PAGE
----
Finally often pricing is negotiated. Basically the owner has a dollar figure they can spend so you negotiate a price based on how far you go in collecting data. This may mean that you accept old data and/or "simple" it and do some updates based on that. You should see statements somewhere either in the report or the quote that mentions that the source of the data might be based on data provided by the customer (old reports) for instance. This isn't the ideal world but recognizing that with 1000+ buses the price for the study will be 6 digits and trying to provide as good of a service as possible while keeping within bounds of what the customer can pay. This again isn't the ideal world and obviously careful wording by the engineering firm steers clear of the issues, particularly when they know that they exist, but also trying to achieve a balance between costs and quality of the work product.

Look at it this way...if you can successfully convince the customer of the issues you found and convince them that your detailed way of doing things is better, you can make a pretty good case for throwing the competitor out, virtually guaranteeing you repeat business in the future. If you feel that you have an ethical issue with what the previous firms did (and you probably should) then if you have a PE you are required to file the complaint with the state board. Just as I said though you have to stick with the things that are well settled and documented because otherwise its just one engineer's opinion against another's. Or from a business point of view recognize that work quality is a problem everywhere, use it as a sales pitch, and move on. I just tell customers about my findings in a nice and/or high level point of view and some of the issues with it, and move on. Let them make their own decisions. Engineers are not gods nor responsible for saving humanity from itself. We have a job to do, and it's a matter of pride, of ethics, and ultimately the way to get repeat business to do everything you can to do a quality job every time.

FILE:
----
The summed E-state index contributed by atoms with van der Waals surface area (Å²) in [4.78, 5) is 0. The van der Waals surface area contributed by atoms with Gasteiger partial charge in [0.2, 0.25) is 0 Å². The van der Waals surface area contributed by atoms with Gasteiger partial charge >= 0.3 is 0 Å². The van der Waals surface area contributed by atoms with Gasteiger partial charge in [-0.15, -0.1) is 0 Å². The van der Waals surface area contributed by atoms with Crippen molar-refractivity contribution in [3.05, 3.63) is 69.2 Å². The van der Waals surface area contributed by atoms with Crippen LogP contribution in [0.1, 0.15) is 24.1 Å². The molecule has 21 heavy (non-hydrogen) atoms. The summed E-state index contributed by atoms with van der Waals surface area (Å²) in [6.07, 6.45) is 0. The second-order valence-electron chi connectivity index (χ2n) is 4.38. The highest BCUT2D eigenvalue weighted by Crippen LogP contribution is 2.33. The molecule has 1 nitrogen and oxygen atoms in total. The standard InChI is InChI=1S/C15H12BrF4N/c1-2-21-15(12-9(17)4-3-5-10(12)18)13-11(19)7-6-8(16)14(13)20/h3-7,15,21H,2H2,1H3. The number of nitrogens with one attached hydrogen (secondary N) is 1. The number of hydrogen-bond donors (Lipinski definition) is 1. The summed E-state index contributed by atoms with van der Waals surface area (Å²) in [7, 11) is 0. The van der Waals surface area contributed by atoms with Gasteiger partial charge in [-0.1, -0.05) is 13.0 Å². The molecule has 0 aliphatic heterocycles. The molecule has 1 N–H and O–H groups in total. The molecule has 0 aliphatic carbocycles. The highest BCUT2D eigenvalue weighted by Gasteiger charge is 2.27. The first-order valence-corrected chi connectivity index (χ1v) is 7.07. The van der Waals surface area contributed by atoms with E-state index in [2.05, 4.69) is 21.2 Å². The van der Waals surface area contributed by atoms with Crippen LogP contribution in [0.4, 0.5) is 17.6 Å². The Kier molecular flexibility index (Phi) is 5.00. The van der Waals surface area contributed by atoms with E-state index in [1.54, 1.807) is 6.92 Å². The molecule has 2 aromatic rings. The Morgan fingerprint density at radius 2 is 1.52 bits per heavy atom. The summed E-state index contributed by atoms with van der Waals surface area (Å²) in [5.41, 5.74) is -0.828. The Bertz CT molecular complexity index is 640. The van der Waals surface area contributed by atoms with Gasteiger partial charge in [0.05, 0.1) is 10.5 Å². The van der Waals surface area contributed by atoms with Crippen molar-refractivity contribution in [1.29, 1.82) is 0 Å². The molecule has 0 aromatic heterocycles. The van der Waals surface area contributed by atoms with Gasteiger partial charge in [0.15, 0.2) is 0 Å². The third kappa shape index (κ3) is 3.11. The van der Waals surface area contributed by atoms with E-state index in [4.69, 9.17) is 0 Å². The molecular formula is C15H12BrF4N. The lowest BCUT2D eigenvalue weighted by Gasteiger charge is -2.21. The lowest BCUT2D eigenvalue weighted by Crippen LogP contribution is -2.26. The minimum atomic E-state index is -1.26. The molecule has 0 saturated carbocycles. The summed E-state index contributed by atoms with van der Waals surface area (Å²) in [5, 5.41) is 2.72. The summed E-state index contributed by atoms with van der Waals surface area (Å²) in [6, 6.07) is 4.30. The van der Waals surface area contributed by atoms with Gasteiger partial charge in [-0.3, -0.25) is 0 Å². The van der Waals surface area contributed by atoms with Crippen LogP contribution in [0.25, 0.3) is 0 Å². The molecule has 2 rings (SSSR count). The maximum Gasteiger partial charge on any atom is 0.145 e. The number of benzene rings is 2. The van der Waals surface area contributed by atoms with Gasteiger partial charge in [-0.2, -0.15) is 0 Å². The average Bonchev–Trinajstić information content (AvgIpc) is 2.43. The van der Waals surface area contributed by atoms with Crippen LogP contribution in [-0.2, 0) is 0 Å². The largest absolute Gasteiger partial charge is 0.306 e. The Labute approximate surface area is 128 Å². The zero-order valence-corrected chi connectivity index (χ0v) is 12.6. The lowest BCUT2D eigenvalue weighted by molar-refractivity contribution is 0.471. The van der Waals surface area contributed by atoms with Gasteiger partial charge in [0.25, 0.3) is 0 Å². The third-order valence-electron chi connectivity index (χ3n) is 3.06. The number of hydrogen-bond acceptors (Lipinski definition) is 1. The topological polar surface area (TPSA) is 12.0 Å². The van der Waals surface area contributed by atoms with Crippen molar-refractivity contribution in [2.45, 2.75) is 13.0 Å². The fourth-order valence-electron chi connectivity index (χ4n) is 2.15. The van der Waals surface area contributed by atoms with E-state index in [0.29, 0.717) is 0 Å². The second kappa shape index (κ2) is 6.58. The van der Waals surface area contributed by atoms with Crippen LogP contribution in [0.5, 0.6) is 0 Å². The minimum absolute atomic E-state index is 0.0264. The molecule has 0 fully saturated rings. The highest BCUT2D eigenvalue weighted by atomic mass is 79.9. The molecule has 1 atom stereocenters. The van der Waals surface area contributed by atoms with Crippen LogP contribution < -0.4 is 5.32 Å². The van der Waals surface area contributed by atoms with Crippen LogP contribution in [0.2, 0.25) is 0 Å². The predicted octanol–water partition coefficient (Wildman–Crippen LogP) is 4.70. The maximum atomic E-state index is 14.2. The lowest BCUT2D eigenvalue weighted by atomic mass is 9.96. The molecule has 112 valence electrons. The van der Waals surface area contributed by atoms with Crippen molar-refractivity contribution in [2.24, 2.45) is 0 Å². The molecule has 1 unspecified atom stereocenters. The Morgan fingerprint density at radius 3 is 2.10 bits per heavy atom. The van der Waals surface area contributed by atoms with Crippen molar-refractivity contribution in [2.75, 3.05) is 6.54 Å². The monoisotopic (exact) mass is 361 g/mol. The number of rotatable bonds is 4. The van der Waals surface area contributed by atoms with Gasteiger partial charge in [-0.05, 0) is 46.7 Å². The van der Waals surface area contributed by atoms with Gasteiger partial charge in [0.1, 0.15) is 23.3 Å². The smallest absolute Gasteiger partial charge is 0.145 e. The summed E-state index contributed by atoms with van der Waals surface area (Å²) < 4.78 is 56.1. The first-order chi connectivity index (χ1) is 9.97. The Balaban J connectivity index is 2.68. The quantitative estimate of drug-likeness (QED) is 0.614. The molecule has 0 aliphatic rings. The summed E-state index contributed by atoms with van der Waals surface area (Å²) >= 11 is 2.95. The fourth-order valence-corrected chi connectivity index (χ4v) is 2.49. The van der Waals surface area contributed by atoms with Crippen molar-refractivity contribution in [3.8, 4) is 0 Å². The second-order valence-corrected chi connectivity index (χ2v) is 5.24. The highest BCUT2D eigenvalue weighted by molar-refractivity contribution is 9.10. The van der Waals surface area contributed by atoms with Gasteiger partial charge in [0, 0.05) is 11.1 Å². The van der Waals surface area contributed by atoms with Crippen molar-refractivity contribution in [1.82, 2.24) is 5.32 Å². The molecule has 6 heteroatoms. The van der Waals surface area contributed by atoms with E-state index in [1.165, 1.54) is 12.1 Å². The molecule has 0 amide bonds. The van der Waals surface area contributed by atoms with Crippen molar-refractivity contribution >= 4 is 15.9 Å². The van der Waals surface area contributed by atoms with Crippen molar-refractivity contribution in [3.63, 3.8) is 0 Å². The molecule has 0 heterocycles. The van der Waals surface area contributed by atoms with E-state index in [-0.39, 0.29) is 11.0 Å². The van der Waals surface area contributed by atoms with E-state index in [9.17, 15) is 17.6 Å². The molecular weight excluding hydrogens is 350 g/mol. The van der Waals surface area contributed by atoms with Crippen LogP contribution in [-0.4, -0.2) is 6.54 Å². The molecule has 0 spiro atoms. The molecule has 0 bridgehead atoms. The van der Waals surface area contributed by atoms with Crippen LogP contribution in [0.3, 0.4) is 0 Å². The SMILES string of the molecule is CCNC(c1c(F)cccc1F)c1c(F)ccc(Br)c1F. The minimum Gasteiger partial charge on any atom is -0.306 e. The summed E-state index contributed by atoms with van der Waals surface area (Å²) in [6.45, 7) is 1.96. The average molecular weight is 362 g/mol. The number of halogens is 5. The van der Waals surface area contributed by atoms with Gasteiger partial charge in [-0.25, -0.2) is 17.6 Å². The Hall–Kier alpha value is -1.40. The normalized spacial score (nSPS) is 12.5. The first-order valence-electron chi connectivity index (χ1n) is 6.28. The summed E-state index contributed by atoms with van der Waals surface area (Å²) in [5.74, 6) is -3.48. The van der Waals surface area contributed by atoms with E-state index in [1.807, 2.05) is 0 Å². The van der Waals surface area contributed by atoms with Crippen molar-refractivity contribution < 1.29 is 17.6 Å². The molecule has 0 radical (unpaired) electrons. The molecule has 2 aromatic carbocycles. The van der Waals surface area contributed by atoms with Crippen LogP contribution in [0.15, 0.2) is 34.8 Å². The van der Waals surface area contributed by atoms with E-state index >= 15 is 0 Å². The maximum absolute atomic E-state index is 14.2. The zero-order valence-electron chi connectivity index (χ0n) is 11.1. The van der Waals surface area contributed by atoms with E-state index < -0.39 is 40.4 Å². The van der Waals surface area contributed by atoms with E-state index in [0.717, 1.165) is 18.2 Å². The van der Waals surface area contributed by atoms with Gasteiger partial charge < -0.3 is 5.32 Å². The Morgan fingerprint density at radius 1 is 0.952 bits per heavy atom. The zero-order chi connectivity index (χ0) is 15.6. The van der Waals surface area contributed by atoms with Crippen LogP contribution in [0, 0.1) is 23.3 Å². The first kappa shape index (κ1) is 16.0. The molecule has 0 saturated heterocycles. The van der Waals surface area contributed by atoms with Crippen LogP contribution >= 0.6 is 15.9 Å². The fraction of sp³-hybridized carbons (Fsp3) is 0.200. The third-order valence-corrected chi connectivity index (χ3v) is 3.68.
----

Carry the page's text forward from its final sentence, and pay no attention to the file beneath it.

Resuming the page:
So step back a minute and blow off a little steam. Recognize that this is an opportunity to correct some things and make it better. Don't "go negative" because aside from a little advertising you can come off sounding like a negative or sneaky person that might not be trustworthy if you don't stick to the facts but also put the past in the past. Take it from someone who was always a pure black-and-white person who recognizes that we live in a world of grey.


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 Post subject: Re: Issues with Arc Flash Study
PostPosted: Mon Nov 05, 2018 12:54 pm 

Joined: Fri Sep 28, 2018 7:32 am
Posts: 11
Location: Evansville, IN
PaulEngr, thanks for your thoughts on this. They're much appreciated.

Just to follow up on some of your comments/questions...